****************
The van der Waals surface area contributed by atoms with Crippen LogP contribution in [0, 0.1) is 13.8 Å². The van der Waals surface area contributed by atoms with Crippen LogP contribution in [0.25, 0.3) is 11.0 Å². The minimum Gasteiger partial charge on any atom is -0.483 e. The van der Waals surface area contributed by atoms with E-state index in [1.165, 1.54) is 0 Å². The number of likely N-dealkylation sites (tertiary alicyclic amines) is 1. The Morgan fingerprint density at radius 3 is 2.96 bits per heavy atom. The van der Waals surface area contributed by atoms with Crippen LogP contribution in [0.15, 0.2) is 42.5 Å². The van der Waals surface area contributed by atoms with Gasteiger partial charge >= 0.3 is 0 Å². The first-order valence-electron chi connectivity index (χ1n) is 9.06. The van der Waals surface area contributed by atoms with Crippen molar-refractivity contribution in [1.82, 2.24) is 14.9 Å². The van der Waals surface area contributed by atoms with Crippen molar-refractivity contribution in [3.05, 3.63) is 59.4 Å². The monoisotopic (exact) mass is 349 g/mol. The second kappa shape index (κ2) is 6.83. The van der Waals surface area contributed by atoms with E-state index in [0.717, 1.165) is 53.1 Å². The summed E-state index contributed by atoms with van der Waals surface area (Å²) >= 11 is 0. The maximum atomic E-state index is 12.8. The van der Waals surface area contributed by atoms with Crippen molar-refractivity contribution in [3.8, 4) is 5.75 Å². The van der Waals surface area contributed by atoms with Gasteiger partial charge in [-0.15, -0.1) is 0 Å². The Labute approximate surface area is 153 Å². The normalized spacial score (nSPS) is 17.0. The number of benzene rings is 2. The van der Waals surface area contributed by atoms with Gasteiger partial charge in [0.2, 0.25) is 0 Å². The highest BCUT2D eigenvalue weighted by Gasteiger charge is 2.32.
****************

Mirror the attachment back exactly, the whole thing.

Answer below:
The van der Waals surface area contributed by atoms with Crippen LogP contribution in [0, 0.1) is 13.8 Å². The van der Waals surface area contributed by atoms with Crippen LogP contribution in [0.25, 0.3) is 11.0 Å². The minimum Gasteiger partial charge on any atom is -0.483 e. The van der Waals surface area contributed by atoms with E-state index in [1.165, 1.54) is 0 Å². The number of likely N-dealkylation sites (tertiary alicyclic amines) is 1. The Morgan fingerprint density at radius 3 is 2.96 bits per heavy atom. The van der Waals surface area contributed by atoms with Crippen LogP contribution in [0.15, 0.2) is 42.5 Å². The van der Waals surface area contributed by atoms with Gasteiger partial charge >= 0.3 is 0 Å². The first-order valence-electron chi connectivity index (χ1n) is 9.06. The van der Waals surface area contributed by atoms with Crippen molar-refractivity contribution in [1.82, 2.24) is 14.9 Å². The van der Waals surface area contributed by atoms with Crippen molar-refractivity contribution in [3.05, 3.63) is 59.4 Å². The monoisotopic (exact) mass is 349 g/mol. The second kappa shape index (κ2) is 6.83. The van der Waals surface area contributed by atoms with E-state index in [0.717, 1.165) is 53.1 Å². The summed E-state index contributed by atoms with van der Waals surface area (Å²) >= 11 is 0. The maximum atomic E-state index is 12.8. The van der Waals surface area contributed by atoms with Crippen molar-refractivity contribution in [3.8, 4) is 5.75 Å². The van der Waals surface area contributed by atoms with Gasteiger partial charge in [-0.15, -0.1) is 0 Å². The Labute approximate surface area is 153 Å². The normalized spacial score (nSPS) is 17.0. The number of benzene rings is 2. The van der Waals surface area contributed by atoms with Gasteiger partial charge in [0.2, 0.25) is 0 Å². The highest BCUT2D eigenvalue weighted by Gasteiger charge is 2.32.